On August 11th the boys were supposed to have a soccer friendly up near Fredericksburg. But it has been a summer of rain and storms and the county closed the soccer fields. That happens. We were however, 10 minutes away from the field when we received the call. To get to warm ups at 10:45, we'd our hometown at 8 AM. At 9 AM at the 295/95 interchange I pulled off to meet Tiger at a Starbucks, he'd been in Wintergreen working on the demolition of our ski house, and one of the guys had driven him to meet me. So at 10:30 we were well on our way.
The next pull off on I95 to turn around was at the Stonewall Jackson Shrine. I've driven past that sign for years and never really known who Stonewall Jackson was (I knew he was a confederate general but that is all) and have always been curious as to what is there.
So off we went to explore with all the free time we suddenly had...
|he doesn't look like it (Dragon never does)|
but he's listening to the recording
So what you find when you visit the shrine is a parking area, some information (thank goodness because I sure didn't know anything) and then there is a house. It was actually an office building and is the house that Jackson died in. It was once a part of the Chandler Plantation that was along the railroad but the War was disruptive to the plantation and of course it relied on slave labor. So not long after the war it was sold and the railroad bought it and knocked down all the buildings except the office, which is this building. At some point the railroad donated the building to the National Park Service. The National Park Service staffs the shrine (we met two of the Park Rangers inside) and they have a web page with quite a bit of information about the site and about General Jackson as well.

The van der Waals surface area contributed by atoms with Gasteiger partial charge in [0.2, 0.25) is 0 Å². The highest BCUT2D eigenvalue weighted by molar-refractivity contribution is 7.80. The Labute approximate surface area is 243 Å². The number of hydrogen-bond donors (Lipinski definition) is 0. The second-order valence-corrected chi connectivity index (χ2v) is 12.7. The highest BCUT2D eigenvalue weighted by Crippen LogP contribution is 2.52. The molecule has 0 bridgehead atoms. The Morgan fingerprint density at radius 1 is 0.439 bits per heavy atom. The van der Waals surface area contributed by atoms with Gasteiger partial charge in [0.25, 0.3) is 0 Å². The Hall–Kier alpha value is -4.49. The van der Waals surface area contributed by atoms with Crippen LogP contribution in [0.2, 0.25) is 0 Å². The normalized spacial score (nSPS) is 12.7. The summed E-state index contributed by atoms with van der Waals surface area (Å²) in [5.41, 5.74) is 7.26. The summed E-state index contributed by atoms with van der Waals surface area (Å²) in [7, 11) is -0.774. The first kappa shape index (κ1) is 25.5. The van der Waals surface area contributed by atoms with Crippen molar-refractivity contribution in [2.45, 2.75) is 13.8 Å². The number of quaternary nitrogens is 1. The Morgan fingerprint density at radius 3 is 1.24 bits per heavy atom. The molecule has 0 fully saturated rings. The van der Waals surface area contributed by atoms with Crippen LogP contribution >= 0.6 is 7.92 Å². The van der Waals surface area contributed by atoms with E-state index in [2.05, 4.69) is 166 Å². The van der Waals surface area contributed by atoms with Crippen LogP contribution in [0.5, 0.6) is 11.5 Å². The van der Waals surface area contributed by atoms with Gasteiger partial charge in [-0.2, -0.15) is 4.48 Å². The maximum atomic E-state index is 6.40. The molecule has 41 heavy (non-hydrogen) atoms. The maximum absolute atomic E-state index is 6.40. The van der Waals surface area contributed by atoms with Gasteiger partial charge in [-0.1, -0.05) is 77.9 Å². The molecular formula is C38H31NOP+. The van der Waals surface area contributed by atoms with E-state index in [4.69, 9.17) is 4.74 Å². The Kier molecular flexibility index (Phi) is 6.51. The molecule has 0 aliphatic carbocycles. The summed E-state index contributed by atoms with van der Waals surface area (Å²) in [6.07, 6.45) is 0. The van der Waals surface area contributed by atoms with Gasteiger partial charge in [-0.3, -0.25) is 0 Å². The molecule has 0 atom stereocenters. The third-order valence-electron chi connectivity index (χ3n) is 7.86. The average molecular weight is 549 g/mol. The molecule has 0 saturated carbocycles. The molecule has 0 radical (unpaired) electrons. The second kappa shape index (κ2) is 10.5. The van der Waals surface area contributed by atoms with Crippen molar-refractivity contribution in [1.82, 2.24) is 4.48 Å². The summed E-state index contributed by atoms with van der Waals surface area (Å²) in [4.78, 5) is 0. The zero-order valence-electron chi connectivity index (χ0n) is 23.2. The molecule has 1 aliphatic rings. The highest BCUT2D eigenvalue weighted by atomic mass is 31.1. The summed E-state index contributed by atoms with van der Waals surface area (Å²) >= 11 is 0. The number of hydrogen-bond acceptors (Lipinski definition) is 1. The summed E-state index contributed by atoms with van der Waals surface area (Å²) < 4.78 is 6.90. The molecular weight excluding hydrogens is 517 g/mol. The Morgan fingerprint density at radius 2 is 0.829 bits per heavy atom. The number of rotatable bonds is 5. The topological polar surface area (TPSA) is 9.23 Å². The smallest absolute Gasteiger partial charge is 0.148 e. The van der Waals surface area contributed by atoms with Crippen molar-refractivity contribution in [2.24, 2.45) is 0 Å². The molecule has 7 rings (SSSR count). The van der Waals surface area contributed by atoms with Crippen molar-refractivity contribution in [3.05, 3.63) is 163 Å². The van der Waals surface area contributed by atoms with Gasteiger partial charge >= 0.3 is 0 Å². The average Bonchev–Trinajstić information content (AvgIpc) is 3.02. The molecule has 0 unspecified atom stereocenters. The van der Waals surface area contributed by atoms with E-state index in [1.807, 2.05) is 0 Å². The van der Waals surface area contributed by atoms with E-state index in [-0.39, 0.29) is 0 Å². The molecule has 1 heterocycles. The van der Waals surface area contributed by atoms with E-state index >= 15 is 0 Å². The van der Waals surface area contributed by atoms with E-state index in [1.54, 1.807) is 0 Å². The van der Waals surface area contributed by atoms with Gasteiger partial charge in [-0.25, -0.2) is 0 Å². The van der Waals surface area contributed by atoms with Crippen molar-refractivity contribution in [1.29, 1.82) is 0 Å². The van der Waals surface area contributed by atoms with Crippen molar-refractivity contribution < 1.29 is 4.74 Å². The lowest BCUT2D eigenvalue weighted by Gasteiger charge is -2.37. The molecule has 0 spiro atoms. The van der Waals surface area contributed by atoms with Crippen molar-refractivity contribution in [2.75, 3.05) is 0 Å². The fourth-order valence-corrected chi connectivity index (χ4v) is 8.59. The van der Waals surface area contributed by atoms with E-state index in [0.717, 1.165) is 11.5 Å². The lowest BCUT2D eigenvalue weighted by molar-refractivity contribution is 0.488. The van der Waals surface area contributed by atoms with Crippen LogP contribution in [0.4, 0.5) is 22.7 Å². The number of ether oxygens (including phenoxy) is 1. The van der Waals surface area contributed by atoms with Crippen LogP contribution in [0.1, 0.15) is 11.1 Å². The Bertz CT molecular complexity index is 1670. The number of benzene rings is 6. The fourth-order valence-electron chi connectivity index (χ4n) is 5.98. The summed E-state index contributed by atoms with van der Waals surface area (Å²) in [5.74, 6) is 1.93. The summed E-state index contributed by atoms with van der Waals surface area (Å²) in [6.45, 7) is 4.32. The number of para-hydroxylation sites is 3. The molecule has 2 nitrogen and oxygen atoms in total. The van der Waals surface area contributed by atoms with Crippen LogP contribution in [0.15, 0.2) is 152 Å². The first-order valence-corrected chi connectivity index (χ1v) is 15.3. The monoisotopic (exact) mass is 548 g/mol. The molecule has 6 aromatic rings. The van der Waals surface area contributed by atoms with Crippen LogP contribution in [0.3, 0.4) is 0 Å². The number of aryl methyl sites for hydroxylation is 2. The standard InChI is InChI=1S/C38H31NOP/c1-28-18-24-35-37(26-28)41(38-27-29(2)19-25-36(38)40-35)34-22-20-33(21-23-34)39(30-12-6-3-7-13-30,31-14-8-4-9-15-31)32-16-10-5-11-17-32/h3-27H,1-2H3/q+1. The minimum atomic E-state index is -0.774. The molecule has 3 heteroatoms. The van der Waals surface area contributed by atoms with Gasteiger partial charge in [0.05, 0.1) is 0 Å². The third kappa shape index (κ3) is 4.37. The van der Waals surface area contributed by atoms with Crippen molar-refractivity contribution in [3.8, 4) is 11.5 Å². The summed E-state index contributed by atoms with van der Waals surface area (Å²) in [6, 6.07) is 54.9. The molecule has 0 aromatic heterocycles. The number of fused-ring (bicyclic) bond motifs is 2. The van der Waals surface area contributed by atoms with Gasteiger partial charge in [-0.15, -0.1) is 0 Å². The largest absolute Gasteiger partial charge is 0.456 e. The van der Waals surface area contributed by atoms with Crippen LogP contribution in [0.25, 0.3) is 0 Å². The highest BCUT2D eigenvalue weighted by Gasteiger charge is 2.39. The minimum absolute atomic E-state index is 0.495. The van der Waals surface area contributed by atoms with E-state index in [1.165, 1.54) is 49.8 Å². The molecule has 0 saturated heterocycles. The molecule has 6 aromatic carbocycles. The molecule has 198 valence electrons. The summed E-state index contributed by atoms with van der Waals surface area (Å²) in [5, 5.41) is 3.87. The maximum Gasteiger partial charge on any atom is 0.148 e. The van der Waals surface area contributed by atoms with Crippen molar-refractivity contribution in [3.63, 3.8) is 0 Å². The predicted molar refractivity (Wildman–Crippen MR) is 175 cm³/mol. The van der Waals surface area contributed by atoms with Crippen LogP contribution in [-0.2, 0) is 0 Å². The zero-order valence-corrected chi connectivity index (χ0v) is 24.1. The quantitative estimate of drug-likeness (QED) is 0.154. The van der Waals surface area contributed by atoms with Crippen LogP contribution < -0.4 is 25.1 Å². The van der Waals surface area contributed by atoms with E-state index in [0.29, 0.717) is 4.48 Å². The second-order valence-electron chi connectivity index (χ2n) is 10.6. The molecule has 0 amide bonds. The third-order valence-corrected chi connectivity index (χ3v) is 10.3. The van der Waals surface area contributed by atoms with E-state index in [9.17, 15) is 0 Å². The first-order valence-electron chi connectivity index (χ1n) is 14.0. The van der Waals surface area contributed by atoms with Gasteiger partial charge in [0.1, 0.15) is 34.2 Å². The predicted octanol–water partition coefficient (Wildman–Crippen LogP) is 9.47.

|the bed he used is in the house|
I am now curious to learn more about the General. He came here to recover after having been shot in the arm (by friendly fire sadly) and it turns out that historical evidence points to his having flu symptoms prior to being shot and that the trauma from the wound (they amputated his arm) masked the symptoms until it was too late. He died of pneumonia. General Lee is to have said "he may have lost his left arm but I have lost my right." And there are those historians who speculate things would have gone differently for the South if Jackson had not died. But he is also said to have been a good person, the sort of man you'd want to meet. He is not forgotten here in Virginia. I moved here in High School knowing very little about the Civil War and have noticed since that nearly 1/2 the boys born here are named either Jackson or Lee.